Can Germ-Killer Slay Genetic Disease?

GENERIC health medicine genetics antibiotics science
Can an old germ-killer provide a new weapon against genetic disease?

Some researchers battling such diseases as cystic fibrosis, muscular dystrophy and hemophilia hope so.

Intrigued by a handful of preliminary studies, they are giving the antibiotic gentamicin to carefully selected patients suffering from those conditions.

The weird thing is that nobody is asking gentamicin to kill germs. Rather, scientists hope to show that the drug can counteract the genetic defects that made those patients sick. And if that's true, scientists say, it could signal a new treatment strategy that goes far beyond those three diseases.

"I'm most excited when I think about the general potential," said Dr. Steve Sommer of the City of Hope National Medical Center in Duarte, Calif., who has begun the hemophilia study.

"In theory, it can work for any (genetic) disease."

Gentamicin has been used for more than 30 years in the United States. It's generally given to treat a variety of infections, including those of the urinary tract or dangerous blood infections called sepsis in newborns.

When it comes to genetic disease, scientists already know that gentamicin and other drugs that act like it can't be a cure-all. That's because the kind of defect gentamicin targets shows up in only a fraction of people with a given genetic disease.

It's too soon to tell if the approach will really help anybody, and experts caution that patients should not try it on their own. For one thing, gentamicin use runs the risk of side effects like hearing loss and kidney damage.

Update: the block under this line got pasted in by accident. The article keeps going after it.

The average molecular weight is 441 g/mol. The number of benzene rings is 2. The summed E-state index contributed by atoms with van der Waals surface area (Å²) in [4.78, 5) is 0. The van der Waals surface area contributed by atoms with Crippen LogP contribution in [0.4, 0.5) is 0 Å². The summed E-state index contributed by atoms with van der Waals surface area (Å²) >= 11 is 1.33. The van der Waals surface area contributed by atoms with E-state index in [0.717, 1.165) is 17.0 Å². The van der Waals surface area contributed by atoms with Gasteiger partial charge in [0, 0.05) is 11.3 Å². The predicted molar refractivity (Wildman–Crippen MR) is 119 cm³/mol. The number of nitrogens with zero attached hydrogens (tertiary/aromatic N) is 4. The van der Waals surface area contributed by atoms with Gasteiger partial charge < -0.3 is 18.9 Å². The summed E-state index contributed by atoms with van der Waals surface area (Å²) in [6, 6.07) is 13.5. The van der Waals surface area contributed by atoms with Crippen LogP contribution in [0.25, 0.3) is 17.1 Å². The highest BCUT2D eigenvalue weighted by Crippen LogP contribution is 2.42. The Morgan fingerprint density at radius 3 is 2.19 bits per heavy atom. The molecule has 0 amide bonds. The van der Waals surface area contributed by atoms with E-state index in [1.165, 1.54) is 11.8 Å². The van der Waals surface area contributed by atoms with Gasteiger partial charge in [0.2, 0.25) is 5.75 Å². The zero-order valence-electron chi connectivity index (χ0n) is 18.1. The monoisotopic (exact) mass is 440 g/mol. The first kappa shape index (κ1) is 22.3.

But scientists hope the medicine will lead them to more benign drugs that have the same effect. It might inspire research that finds drugs that work against other kinds of mutations. And in the meantime, some say, the old antibiotic itself might help the right patients.

In the new studies:

  • Cystic fibrosis patients at several medical centers around the country will use a gentamicin nose spray to see if it spurs production of a crucial protein in the nose. It's the lack of this protein in the lungs and elsewhere that causes the disease. The nose is simply a convenient place to look for an effect.

    People with cystic fibrosis suffer from persistent coughing and potentially fatal lung infections. Scientists hope that eventually, drugs like gentamicin will aid lung functioning in patients, helping them lead healthier, longer lives. Some 5 percent to 10 percent of cystic fibrosis patients in general — but the majority of patients of Ashkenazi Jewish descent — have the kind of defect gentamicin targets.

  • Three dozen Duchenne muscular dystrophy patients, ages 5 to 15, will enter a six-month study at Ohio State University. Scientists will see whether gentamicin makes their muscles stronger.

    Duchenne sufferers also lack a key protein, and the result is muscles that waste and weaken. A preschooler may have trouble climbing stairs or running; most patients lose their ability to walk by age 12. Gentamicin probably couldn't restore walking ability because so much muscle would have been lost already. So doctors would want to use it early in the disease.

    Up to 15 percent of Duchenne patients have the kind of mutation that might yield to gentamicin.

  • Thirty hemophilia patients in Sommer's study will take gentamicin injections over three days to see whether their livers will start making a fully functional clotting protein. It's the lack of such a protein that causes their disease.